The Advent of Peace

Paula Northwood December 8, 2019

Scripture Luke 1:26–38

One of my favorite movies is What About Bob? This ’90s comedy stars Bill Murry and Richard Dreyfuss. Murray plays Bob Wiley, an irritating patient who follows his egotistical psychiatrist Dr. Leo Marvin (played by Dreyfuss) on vacation. Which, of course, is very inappropriate. Through a series of events, Bob befriends the other members of Dr. Marvin’s family and gets invited to dinner. After dinner, a thunderstorm forces Bob to spend the night. He and Dr. Marvin’s young son Sigmund share a room. A noisy pillow fight ensues, and Dr. Marvin opens the bedroom door and just loses it, shouting: “I just want some peace and quiet!” Bob cowers and says, “I’ll be quiet,” and son Sigmund, with a mischievous grin, says, “I’ll be peace” (with his fingers in a V).

“I’ll be peace”—as if it were that easy. To choose to be at peace or to have peace seems elusive to most of us. Very few countries have been at peace without some conflict in the modern age. And we are no strangers to violence within our own city. The news reports each morning chronicle the latest overnight murders. Family violence seems to head the list, as we have seen recently when a father killed his wife and children and then himself. There’s no peace today in millions of American homes, as wills and values clash and personalities brush up against one another. In our world and in our community, peace is at a premium.

It was no different in the ancient world. Our scriptures chronicle violence between nations and tribes and between religious factions and families. Family violence begins with the first family mentioned in Genesis—with the murder of Abel by his brother Cain. Almost every biblical character is connected to violence in some way.

It is to such a world of violence that the prophets of Israel longed for one who would bring peace to their troubled world. The nation of Judah lived under a constant threat from powerful neighbors. Peace would never come automatically. They believed it would take a great leader to bring it about, a leader who could rule the nation with justice, whose wisdom could strengthen it against its enemies. Whenever a new king came to the throne of David, hopes were high that this king would be the one, the anointed one, the Messiah, who could make the nation prosperous and secure its peace. It was perhaps at such a time, the coronation of a new young ruler, that Isaiah gave us the vision of the Prince of Peace:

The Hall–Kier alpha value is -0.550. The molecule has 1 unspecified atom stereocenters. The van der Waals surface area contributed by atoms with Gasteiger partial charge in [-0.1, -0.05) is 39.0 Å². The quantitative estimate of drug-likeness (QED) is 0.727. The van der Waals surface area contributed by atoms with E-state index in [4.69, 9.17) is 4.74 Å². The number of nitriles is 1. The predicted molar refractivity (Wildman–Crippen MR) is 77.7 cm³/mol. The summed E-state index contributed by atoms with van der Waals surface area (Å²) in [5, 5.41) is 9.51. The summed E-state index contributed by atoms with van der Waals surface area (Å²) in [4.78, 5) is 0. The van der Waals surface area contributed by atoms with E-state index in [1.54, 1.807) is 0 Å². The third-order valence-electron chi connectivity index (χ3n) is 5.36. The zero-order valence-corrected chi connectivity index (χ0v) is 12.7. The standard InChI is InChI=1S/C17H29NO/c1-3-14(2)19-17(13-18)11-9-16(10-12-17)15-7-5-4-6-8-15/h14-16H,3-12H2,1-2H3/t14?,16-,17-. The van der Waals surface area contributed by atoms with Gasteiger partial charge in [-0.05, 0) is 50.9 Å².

The people that walked in darkness
have seen a great light
those who dwelt in a land of deep darkness,
on them has light shined. . . .
For to us a child is born,
to us a son is given;
and the government will be upon his shoulder,
and his name will be called
“Wonderful Counselor, Mighty God, the Prince of Peace.”

The desire for someone from the outside to bring peace is so longed for. It reminds me of a story I heard in Jerusalem. A journalist heard about a very old Jewish man who had been going to the Wailing Wall to pray, twice a day, every day, for a long, long time. So, she went to check it out. She went to the Wailing Wall and there he was! She watched him pray and after about 45 minutes, when he turned to leave, she approached him for an interview. The journalist asked, “Sir, how long have you been coming to the Wall and praying?”

“For about 60 years,” he replied.

“60 years! That’s amazing! What do you pray for?” she asked.
He responds, “I pray for peace between the Christians, Jews and the Muslims. I pray for all the hatred to stop and I pray for all our children to grow up in safety and friendship.”

She continues, “How do you feel after doing this for 60 years?”

He relies: “Like I’m talking to a fricking wall.”

We get it! We understand. As a people, as countries, we have longed for peace for our world. We write it on our holiday cards, beauty pageant contestants wish for it, politicians promise it, children pray for it. But the only way we seem to understand how to obtain peace is through violence.